backup withholding include interest, tax-exempt interest, dividends, broker and
barter exchange transactions, rents, royalties, nonemployee pay, payments made
in settlement of payment card and third party network transactions, and certain
payments from fishing boat operators. Real estate transactions are not subject to
You will not be subject to backup withholding on payments you receive if you
give the requester your correct TIN, make the proper certifications, and report all
your taxable interest and dividends on your tax return.
Payments you receive will be subject to backup
1. You do not furnish your TIN to the requester,
2. You do not certify your TIN when required (see the Part II instructions on page
3 for details),
3. The IRS tells the requester that you furnished an incorrect TIN,
4. The IRS tells you that you are subject to backup withholding because you did
not report all your interest and dividends on your tax return (for reportable interest
and dividends only), or
5. You do not certify to the requester that you are not subject to backup
withholding under 4 above (for reportable interest and dividend accounts opened
after 1983 only).
Certain payees and payments are exempt from backup withholding. See Exempt
payee code on page 3 and the separate Instructions for the Requester of Form
W-9 for more information.
Also see Special rules for partnerships on page 1.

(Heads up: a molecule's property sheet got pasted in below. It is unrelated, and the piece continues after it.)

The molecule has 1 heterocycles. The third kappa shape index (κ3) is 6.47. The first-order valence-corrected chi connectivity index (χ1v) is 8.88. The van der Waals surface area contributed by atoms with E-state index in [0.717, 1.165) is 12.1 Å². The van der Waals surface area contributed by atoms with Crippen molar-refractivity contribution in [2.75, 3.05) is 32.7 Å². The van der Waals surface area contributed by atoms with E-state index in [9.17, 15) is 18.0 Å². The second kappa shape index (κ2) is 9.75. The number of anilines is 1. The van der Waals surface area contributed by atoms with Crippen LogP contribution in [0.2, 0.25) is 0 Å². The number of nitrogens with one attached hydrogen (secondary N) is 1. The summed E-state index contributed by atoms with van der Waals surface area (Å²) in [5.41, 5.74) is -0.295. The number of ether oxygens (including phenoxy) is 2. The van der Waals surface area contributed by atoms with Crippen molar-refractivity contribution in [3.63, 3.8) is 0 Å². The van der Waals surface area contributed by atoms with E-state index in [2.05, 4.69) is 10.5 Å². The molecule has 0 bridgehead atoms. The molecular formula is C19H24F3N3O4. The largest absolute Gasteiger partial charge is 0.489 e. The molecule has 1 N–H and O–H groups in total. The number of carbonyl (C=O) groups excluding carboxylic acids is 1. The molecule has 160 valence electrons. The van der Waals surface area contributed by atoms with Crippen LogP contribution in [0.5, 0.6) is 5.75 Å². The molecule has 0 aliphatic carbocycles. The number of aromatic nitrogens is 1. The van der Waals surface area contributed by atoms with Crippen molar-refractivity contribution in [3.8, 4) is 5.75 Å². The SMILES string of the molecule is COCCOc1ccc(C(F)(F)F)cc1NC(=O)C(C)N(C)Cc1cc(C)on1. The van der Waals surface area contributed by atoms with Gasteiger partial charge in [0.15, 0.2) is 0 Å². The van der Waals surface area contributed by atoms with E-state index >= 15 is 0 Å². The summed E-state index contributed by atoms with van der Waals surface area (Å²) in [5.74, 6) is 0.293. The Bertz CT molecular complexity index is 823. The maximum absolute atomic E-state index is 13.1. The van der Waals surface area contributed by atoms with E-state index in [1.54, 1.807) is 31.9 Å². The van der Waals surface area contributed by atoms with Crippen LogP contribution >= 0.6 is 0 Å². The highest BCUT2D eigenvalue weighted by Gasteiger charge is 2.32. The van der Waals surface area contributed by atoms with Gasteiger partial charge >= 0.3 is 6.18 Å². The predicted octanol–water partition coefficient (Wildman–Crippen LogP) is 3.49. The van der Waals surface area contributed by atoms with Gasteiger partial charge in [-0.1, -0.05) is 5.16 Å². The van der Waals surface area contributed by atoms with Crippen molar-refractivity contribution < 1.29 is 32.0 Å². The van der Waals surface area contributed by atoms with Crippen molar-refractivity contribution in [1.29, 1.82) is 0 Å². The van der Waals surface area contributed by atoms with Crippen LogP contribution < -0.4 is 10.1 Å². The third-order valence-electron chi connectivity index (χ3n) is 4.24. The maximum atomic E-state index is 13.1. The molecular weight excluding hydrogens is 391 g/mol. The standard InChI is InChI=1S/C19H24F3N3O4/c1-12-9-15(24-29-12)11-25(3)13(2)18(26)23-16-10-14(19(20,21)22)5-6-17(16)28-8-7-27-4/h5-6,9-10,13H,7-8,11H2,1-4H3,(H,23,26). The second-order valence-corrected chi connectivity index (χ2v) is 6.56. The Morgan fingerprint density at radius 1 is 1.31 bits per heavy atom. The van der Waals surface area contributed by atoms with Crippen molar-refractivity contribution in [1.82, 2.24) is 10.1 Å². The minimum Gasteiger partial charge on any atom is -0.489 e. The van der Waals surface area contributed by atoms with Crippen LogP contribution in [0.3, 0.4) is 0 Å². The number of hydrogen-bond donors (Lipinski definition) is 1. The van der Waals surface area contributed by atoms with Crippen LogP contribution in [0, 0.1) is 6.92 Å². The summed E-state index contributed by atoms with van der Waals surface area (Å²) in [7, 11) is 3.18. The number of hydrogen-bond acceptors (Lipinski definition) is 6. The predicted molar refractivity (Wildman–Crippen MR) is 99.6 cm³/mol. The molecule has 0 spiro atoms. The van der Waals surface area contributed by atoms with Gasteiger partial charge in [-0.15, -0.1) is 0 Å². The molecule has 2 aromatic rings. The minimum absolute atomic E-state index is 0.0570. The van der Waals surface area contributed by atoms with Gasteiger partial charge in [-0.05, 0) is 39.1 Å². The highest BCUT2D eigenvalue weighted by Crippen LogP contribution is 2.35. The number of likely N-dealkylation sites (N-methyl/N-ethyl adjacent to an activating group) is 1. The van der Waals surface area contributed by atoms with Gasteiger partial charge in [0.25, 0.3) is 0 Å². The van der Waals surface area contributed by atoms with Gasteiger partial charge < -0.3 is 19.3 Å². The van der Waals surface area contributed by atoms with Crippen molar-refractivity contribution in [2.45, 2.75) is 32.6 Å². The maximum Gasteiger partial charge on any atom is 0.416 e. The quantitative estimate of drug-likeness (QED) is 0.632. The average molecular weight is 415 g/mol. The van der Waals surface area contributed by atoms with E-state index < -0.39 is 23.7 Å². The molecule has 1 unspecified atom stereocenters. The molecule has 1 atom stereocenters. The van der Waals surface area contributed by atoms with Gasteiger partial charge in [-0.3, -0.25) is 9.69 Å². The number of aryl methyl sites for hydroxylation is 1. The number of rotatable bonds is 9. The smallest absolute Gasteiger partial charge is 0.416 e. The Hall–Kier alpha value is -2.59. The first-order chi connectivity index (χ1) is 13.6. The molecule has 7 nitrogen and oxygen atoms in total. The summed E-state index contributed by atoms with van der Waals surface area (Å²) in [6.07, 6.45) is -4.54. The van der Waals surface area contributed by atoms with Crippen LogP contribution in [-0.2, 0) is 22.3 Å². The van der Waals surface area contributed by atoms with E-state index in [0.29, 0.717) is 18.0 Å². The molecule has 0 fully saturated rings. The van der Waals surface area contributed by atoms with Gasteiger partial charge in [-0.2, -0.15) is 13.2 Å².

What is FATCA reporting? The Foreign Account Tax Compliance Act (FATCA)
requires a participating foreign financial institution to report all United States
account holders that are specified United States persons. Certain payees are
exempt from FATCA reporting. See Exemption from FATCA reporting code on
page 3 and the Instructions for the Requester of Form W-9 for more information.
Updating Your Information
You must provide updated information to any person to whom you claimed to be
an exempt payee if you are no longer an exempt payee and anticipate receiving
reportable payments in the future from this person. For example, you may need to
provide updated information if you are a C corporation that elects to be an S
corporation, or if you no longer are tax exempt. In addition, you must furnish a new
Form W-9 if the name or TIN changes for the account, for example, if the grantor
of a grantor trust dies.
Failure to furnish TIN. If you fail to furnish your correct TIN to a requester, you are
subject to a penalty of $50 for each such failure unless your failure is due to
reasonable cause and not to willful neglect.
Civil penalty for false information with respect to withholding. If you make a
false statement with no reasonable basis that results in no backup withholding,
you are subject to a $500 penalty.
Criminal penalty for falsifying information. Willfully falsifying certifications or
affirmations may subject you to criminal penalties including fines and/or
Misuse of TINs. If the requester discloses or uses TINs in violation of federal law,
the requester may be subject to civil and criminal penalties.
If you are an individual, you must generally enter the name shown on your income
tax return. However, if you have changed your last name, for instance, due to
marriage without informing the Social Security Administration of the name change,
enter your first name, the last name shown on your social security card, and your